Posted on September 30, 2020 at 1:40 PM
Microsoft says Ransomware Threat Actors are Now More Efficient and Faster
The rate of cyber threats against businesses, institutions, and organizations have increased in recent time. Actors now insert ransomware or malware to create an access point and a backdoor for future attacks on organizations.
In its latest report, Microsoft revealed that hackers have been able to increase their activities this pandemic period as well as the speed at which they launch their attacks. The report reveals that some hackers only need less than 45 minutes to plant ransomware into target systems.
Ransomware groups the most dangerous
Although some cyber threat actors took advantage of the COVID-19 pandemic to launch their phishing attacks, Microsoft said that attacks are just a fraction of the whole malware ecosystem. The main attacks that affected computer systems and networks were not linked to the pandemic, as stated in the report.
Microsoft identified ransomware groups as the most disruptive of all types of cyber threats faced by organizations. Their infections have been the most prevalent since last year, and some of them have even improved on their attack speed. As a result, Microsoft has warned that companies should be more vigilant and more security conscious to avoid being victims.
Some serious facts revealed in the report
When it comes to offering a standard yearly review of security levels and hackers’ activities, the Microsoft Security Intelligence has been the stand out performer and informant to many business organizations. That is the reason why many organizations take them seriously whenever the report is revealed.
This has been the case for many years until the report was unceremoniously stopped two years ago. However, Microsoft seems to have realized the error in that, as it reintroduced the yearly reports.
This time, it is issuing a warning to institutions, business organizations, and individuals that ransomware actors are now even faster in their activities. According to the report, it doesn’t take them much time again to succeed in planting ransomware in their targets’ systems.
The report has been branded as the Microsoft Digital Defense Report.
The OS manufacturer has stated the biggest cybersecurity threats companies are facing today by leveraging its wide array of enterprise, server, desktop, and cloud ecosystems.
The 89-page report listed data from last year, with detailed coverage of the levels of cyber threats that companies are facing.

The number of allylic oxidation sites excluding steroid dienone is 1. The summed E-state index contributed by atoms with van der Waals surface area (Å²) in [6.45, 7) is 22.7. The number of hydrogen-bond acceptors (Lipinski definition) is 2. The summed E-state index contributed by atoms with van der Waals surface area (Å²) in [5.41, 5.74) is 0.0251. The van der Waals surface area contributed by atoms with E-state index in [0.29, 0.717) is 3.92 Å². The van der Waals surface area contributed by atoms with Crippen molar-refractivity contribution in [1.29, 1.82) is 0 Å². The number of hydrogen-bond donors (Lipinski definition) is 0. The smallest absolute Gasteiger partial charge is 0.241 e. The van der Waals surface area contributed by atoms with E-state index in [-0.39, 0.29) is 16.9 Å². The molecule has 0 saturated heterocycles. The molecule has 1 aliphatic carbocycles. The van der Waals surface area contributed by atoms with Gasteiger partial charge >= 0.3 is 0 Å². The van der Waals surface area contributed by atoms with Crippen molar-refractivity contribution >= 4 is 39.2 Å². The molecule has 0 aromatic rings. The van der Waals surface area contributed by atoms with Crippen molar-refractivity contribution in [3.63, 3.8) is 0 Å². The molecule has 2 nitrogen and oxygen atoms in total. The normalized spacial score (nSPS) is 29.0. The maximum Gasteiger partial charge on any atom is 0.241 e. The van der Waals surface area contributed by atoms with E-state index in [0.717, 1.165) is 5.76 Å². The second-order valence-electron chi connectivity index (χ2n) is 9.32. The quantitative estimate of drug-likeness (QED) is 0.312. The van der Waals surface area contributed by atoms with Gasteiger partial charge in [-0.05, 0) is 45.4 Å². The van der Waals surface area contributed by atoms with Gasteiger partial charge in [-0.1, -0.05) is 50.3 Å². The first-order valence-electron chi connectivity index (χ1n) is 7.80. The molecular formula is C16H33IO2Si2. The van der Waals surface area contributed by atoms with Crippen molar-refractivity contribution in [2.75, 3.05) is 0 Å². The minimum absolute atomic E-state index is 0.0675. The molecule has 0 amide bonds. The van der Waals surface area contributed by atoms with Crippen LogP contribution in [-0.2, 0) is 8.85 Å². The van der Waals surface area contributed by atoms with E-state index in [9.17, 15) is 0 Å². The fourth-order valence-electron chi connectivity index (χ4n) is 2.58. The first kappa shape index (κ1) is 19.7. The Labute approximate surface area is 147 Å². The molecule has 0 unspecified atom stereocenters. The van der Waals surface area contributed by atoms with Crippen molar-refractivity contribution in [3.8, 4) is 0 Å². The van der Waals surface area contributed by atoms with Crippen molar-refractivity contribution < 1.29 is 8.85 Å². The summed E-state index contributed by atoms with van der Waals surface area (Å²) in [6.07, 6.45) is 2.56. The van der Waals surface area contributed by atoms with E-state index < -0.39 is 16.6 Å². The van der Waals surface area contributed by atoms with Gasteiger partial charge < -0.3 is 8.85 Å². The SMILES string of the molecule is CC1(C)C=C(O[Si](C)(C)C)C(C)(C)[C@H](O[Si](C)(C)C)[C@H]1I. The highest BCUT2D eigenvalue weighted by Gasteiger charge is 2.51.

BEC scams on the rise
The enterprise sector has seen more email phishing this year than in previous years, as it has become a dominant vector. Top companies are the major targets for these email phishing attacks, with the threat actors always targeting employee devices as a means of getting through their company’s network. The report revealed that Zoom, Apple, Amazon, UPS, and Microsoft as the top five most spoofed brands.
Microsoft also revealed it blocked more than 13 billion suspicious and malicious emails last year. Out of this massive number, about 7% of the attacks have URLs designed for the sole purpose of setting up a credential phishing attack.
The company also revealed that Business Email Compromise scams (BEC) have also increased. Cybercriminals find their way into the email box of a company’s executive and look for information relating to the payment of invoices, and send mail to the prospective payer to send the funds to the wrong bank accounts. They can hijack the target’s email, which means they get to see any incoming message.
Microsoft revealed that company email accounts belonging to accounting and payroll employees are the most targeted in BEC scams.
Hackers are not only gaining access into these accounts using phishing methods but are also utilizing password spray attacks against legacy email protocols like SMTP and IMAP.
The popularity of these types of attacks has grown in recent months since they enable hackers to circumvent multi-factor authentication (MFA) protocols.
Also, Microsoft says some threat actors are no longer storing their tools used in their attack but on cloud-based services, which helps them hide their identity.
They are also changing servers and domains more frequently these days to help them stay under the radar for as long as possible.